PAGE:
JUNE – PEAS
We are half way through the year and the pea season is now upon us! If you think the first broad beans are a treat, then you will be blown away by peas fresh from the pod! No cooking required!
Peas are such a treat for me and I love watching the pods develop and fill out. Getting a decent pea harvest every year is quite a challenge for us due to the large number of pests that can ravage the crop but when it’s successful it’s totally worth it!
Image Credit: OutOfMyShed.co.uk
Peas (Pisum sativum – literally means ‘cultivated pea’) is a name that can be applied to many different peas in the wider family such a ‘pigeon peas’ but for the sake of this article, I am talking about our common garden pea. It is not just the pea seed inside that can be eaten, the pods can be eaten too and some varieties are specifically grown with eating the pods in mind such as ‘sugar snap’ peas and ‘snow pea’ varieties (we refer to them as mange-tout in this country). Each plant produces numerous pods filled with 6-8 individual peas. They are a climbing crop and use tendrils to wrap around supports such as the traditionally used ‘pea sticks’ in cultivation. Peas are a cool season crop which may explain why they can thrive in our spring/summer climate but the wild pea, from which our cultivated one comes from, is found in the Mediterranean and the Middle East.
A short history of Peas
Archaeological evidence suggests that peas have been eaten and cultivated since neolithic times, as early as 4800-4400 B.C. They have been a staple in human diets ever since and were of special significance in medieval times to keep famine at bay. Peas used to be grown for their dry seeds and fresh garden peas, like what we eat today, was an innovative luxury of the 17th century but by the end of the 17th/early 18th century it become popular to eat peas green and from there the garden pea was born. Along with the inventions of canning and freezing, green, garden peas became a staple all year long!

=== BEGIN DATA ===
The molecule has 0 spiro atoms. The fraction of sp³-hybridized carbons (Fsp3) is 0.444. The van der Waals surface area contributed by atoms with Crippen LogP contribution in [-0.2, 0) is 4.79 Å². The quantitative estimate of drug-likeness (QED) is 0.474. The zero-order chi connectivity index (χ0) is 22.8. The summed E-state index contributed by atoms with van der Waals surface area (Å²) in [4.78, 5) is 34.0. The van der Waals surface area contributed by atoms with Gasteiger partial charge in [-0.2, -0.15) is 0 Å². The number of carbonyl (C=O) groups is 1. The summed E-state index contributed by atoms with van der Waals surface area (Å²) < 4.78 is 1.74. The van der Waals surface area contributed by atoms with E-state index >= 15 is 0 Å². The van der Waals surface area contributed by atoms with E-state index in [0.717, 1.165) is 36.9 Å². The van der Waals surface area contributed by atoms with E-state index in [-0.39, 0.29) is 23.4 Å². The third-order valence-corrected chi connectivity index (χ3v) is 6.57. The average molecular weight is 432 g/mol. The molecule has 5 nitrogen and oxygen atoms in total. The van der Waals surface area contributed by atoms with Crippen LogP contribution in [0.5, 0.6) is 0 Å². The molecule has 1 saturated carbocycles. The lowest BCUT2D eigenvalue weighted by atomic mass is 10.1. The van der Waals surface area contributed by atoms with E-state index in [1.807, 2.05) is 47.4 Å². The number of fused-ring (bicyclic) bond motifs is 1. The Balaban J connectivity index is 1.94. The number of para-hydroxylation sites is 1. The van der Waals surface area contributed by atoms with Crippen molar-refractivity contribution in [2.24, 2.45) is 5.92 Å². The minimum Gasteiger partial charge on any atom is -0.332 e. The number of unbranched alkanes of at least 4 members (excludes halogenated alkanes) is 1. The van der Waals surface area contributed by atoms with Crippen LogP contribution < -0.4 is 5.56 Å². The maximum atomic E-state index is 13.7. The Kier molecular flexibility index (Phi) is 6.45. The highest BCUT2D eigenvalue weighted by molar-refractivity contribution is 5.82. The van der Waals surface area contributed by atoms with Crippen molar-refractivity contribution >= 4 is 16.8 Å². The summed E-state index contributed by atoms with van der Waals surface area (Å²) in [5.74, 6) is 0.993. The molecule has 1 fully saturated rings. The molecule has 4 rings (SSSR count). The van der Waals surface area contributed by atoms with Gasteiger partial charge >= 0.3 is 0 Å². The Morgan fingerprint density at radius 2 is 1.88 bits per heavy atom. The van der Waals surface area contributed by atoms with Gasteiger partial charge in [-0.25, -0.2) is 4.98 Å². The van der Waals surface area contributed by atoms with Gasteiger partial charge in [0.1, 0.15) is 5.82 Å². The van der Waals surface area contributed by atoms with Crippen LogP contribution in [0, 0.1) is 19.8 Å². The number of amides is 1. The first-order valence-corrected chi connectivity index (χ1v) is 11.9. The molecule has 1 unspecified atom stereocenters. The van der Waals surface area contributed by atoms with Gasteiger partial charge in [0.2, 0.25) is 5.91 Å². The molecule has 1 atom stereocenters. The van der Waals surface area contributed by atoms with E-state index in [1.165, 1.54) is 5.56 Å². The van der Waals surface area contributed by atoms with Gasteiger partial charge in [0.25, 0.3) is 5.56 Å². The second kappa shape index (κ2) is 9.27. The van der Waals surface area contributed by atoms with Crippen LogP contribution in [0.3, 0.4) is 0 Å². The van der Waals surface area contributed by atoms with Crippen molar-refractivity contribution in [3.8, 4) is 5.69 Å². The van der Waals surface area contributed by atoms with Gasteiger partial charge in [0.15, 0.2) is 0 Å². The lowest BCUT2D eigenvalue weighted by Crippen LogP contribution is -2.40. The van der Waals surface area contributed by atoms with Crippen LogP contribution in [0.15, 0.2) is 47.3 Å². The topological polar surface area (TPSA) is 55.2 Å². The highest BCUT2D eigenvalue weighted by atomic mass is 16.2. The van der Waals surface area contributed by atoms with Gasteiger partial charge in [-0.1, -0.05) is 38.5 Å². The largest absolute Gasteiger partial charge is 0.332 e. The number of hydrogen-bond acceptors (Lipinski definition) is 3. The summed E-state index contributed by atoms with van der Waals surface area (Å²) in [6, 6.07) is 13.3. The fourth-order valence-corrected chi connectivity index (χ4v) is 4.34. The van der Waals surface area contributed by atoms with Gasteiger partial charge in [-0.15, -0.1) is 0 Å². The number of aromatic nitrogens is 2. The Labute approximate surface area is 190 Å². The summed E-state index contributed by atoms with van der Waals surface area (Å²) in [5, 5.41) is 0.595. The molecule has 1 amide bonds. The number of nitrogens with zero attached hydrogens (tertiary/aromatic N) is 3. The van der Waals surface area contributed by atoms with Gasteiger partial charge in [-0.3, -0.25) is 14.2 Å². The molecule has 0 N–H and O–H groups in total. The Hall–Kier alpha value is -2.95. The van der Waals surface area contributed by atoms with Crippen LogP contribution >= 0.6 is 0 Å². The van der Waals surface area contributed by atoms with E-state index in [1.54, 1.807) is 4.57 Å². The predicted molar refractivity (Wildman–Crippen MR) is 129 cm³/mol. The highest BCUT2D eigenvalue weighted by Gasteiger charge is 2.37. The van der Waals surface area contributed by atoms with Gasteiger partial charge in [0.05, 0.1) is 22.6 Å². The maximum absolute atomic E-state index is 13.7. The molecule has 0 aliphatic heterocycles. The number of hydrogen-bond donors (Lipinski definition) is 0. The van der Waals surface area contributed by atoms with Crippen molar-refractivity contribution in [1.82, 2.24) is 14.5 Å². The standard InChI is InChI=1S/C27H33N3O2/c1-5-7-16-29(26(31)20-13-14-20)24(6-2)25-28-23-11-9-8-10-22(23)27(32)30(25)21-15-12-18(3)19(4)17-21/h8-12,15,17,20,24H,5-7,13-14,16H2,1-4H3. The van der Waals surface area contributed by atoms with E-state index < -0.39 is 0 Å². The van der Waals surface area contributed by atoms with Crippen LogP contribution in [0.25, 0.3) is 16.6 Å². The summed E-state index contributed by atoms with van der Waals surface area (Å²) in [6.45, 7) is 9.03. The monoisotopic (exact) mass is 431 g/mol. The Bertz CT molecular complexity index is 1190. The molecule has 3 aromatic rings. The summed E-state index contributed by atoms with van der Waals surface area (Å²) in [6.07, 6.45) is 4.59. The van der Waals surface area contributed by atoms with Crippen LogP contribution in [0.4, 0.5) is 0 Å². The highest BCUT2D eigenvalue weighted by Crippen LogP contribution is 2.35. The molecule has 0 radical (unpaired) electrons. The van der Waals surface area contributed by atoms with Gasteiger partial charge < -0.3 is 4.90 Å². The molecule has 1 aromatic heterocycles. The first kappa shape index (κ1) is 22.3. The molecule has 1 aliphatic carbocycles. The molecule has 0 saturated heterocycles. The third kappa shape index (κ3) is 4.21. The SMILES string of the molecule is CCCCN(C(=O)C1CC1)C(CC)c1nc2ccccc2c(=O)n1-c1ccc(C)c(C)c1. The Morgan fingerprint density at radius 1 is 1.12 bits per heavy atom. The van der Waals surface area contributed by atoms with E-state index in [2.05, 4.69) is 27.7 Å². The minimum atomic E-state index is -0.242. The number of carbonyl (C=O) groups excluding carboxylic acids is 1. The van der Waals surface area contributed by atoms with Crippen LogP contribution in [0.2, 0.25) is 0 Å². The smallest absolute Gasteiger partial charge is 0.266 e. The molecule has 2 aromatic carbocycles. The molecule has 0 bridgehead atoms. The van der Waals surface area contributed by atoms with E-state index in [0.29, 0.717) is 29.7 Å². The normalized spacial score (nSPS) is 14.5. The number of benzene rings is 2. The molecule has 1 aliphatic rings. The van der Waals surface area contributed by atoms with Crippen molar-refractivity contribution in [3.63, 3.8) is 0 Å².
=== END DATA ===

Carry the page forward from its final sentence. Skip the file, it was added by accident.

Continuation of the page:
Why should we eat peas?
Peas contain starch and sugar which gives that lovely sweet taste but they also contain good levels of Vitamin K, which is thought to be beneficial for good heart and bone health. They also contain B and C vitamins which are important in cardiovascular health and for a strong immune system. Peas contain manganese, an important mineral essential for development and metabolism, and they are a source of dietary fibre.
They are very low in fat (only 0.4g per 100g of peas) but the fats they do contain are high in poly- and mono- unsaturated fats, all super healthy for you! They are also an excellent source of protein.
Peas also contain a number of phyto-nutrients which give good anti-oxidant and anti-inflammatory effects and one study even suggests it might have a role in protection against stomach cancer! Other studies have suggested a link with pea consumption and a lower risk of type 2 diabetes.
How to grow peas
Peas, like potatoes, can be grouped as first earlies, second earlies and maincrop. This relates to how quickly they mature. Peas don’t like root disturbance so where possible you should either sow them directly or preferably in root trainers. I myself sow them in egg cartons where I can then break the individuals sections of the egg cartons off and plant them whole in the ground. The egg carton decomposes and the peas carry on like nothings happened.
Peas can be sown from February until June (and Oct-Nov for autumn sown peas). Successive sowing helps to ensure a longer supply of peas. If sown directly, a shallow trench should be dug and pea seeds should be spaced 5-7 cm apart and 3-5cm deep into well prepared soil. Peas will rot in soggy cold ground so ensure that the soil is warm and well-draining. Peas require support as they grow, pea sticks or netting is ideal for their tendrils to twist around.
Pea and bean weevil can be a problem on young plants, the adults nibbling the edges of the leaves leaving little notches. Pigeons love to eat the shoots and can strip the tender plant if not protected and mice will nibble the sown seeds if they can get to it so make sure that plants are protected where possible. My main problem, though, is pea moth. The moth lays its eggs on the flowers and the larvae burrow into the pod and eat the peas.
How to cook peas
Peas can be eaten fresh out of the pod when they are young but if you prefer them to be cooked they are easily boiled or steamed for a few minutes. The pods themselves, are also packed full of goodness so we often boil the empty pods in stocks when making risottos – that way all the vitaminy goodness goes into the risotto!
Pea shoots are also delicious added to a salad or as a garnish! I often sow a tray full of peas just to use as pea shoots!